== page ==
In May this year, a Japanese media report said Hitachi was talking with the European Central Bank on a project to embed euro bank notes with RFID chips. Shibatani, the Hitachi spokesman, said that such a project was not underway at present.
The new announcement confirms that such a project will soon be technically feasible although several other potential hurdles remain, such as hitting a low price point and also combating growing consumer resistance to RFID.
The company announced one application for the new chip. It will be embedded into tickets for the Expo 2005 fair that will take place in Aichi prefecture in central Japan in 2005.
A production schedule for the chips has not yet been decided and neither has pricing, said Shibatani. The chip announced Tuesday operates in the Japanese RFID band, which is around 2.4GHz, he said.
First announced in 2001, Myu chips contains a 128-bit identification number that is burned into the chip at the time of manufacture meaning it is not possible to change the number once produced.
Article source: http://www.techworld.com/news/index.cfm?fuseaction=displaynews&NewsID=412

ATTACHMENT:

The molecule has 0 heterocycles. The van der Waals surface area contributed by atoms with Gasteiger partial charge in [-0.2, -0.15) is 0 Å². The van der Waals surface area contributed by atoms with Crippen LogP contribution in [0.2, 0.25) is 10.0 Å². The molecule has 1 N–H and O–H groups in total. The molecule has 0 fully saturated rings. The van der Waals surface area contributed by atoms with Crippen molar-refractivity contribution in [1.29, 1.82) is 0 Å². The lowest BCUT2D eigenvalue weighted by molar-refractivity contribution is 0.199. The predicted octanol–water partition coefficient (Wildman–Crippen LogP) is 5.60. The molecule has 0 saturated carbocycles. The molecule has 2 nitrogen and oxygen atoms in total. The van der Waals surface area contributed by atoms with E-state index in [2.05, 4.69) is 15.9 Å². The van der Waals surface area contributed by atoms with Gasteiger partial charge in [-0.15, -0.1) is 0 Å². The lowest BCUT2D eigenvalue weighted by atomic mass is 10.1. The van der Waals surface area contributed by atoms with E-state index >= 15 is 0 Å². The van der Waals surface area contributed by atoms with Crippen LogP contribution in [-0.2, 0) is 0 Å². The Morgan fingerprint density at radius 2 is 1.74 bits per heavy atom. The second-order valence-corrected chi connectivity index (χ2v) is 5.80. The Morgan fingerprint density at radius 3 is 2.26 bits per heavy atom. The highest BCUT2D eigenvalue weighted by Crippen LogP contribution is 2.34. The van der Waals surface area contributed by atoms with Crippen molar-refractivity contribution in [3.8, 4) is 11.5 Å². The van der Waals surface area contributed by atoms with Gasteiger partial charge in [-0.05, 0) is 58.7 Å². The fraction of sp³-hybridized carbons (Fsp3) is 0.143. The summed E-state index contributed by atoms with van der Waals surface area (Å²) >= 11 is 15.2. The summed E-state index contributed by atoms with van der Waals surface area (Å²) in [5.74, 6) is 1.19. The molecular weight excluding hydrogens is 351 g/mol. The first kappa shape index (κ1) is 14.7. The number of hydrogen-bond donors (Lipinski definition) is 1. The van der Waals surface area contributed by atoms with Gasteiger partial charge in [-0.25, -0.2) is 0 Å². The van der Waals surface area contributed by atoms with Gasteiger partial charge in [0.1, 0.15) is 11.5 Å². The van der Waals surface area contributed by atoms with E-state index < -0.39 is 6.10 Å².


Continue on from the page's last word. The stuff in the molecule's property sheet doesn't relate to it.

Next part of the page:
07 July 2003
Fact Sheet: New Iraqi Dinar to Be Released in October 2003
(Fact sheet from the State Department's Bureau of Near Eastern Affairs)
On July 7, the Coalition Provisional Authority
in Iraq released the following fact sheet about the new Iraqi
dinar that will replace aging Iraqi banknotes beginning October
(begin fact sheet)
Fact Sheet about New Iraqi Banknotes
In close consultation with financial experts from Iraq and the international community, a new series of Iraqi banknotes will be introduced from 15 October. These new notes will address problems like the shortage of 250-dinar notes and the poor quality of the notes in circulation.
Some key facts about these banknotes:
The new notes will unify the currency across all of Iraq. Once the exchange of notes has been completed, these notes will be the official banknotes for the entire country.
The official conversion rates will be as follows:
One normal Iraqi dinar ("print dinar," as used in most of Iraq) will be worth one New Dinar. One former national dinar ("Swiss dinar", as used in some Northern areas) will be worth 150 New Dinars.